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Many Wayne County dairy farmers still hurting


October 19, 2011

Dairy farmer Joe Davitt, a third-generation Waymart dairy farmer, is having a rough year, like many other area dairy farmers. “The weather since the spring, with nearly 60 inches of rain, killed us,” he said. “We couldn’t plant as much as we wanted and we didn’t get nearly enough hay cut.”

Davitt showed me his hay maw, which was only half full. “This is usually filled to the top,” he said. But that’s not all. He, like all small dairy farmers in Northeast states, aren’t making nearly enough on the milk they produce by the sweat of their brows.

You only have to spend a small amount of time to see him sweating, milking his 40 cows twice a day; packing away expensive bales of feed; driving his tractor, in need of repair, out to the fields with hay for the herd to eat; and doing the myriad of chores that make up a dairy farmer’s day.

Most small farmers have piled up debts because of the low prices they have gotten for their milk for the last five or so years. “We had some relief just this year when the price we got was around $22 to $23 per hundred weight (per cwt),” he said. “We hear that the price is going down again to $15 or $16.”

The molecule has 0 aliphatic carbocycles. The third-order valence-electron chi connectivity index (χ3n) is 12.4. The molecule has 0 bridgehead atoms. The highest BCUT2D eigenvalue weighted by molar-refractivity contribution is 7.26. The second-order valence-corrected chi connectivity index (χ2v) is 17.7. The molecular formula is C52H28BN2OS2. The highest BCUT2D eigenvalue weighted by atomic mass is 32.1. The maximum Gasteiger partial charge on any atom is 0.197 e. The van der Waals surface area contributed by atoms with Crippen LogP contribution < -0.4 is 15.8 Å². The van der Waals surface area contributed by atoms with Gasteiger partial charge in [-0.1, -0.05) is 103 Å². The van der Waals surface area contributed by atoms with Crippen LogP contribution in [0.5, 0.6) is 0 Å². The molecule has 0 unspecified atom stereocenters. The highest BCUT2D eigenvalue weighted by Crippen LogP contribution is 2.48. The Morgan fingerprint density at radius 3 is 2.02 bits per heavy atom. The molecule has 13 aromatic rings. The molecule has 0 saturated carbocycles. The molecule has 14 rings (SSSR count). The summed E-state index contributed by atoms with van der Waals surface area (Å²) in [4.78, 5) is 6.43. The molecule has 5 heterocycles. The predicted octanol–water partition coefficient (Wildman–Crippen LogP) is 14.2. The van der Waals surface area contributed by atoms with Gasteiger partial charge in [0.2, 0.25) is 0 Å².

Davitt doesn’t fault the coops like Dairy Farmers of America (DFA) for the low price. “They aren’t the ones that determine the price as much as the Chicago Mercantile Exchange (CME), which constitutes the milk market for the nation.

“I have to keep the cows outside since I don’t have a big barn like the mega-farms do,” he said. “When cows are outside in wet weather like this, their milk is not of high quality so I get a loss there.”

The direness of the situation is reflected in the number of dairy farms that have gone out of business. According to Ed Pruss of the Cornell Cooperative Extension, the number of dairy farms in Wayne County has dropped from a high of 400 in 1980 to around 80 in existence now. Some say that the real number has fallen to around 50.

Brian Smith, once a dairy farmer, now the chairman of Wayne County Commissioners, said he heard that the coops and the haulers are supposed to charge small farmers an additional fee if they can’t produce at least 2,000 pounds of milk every two days when the hauler comes.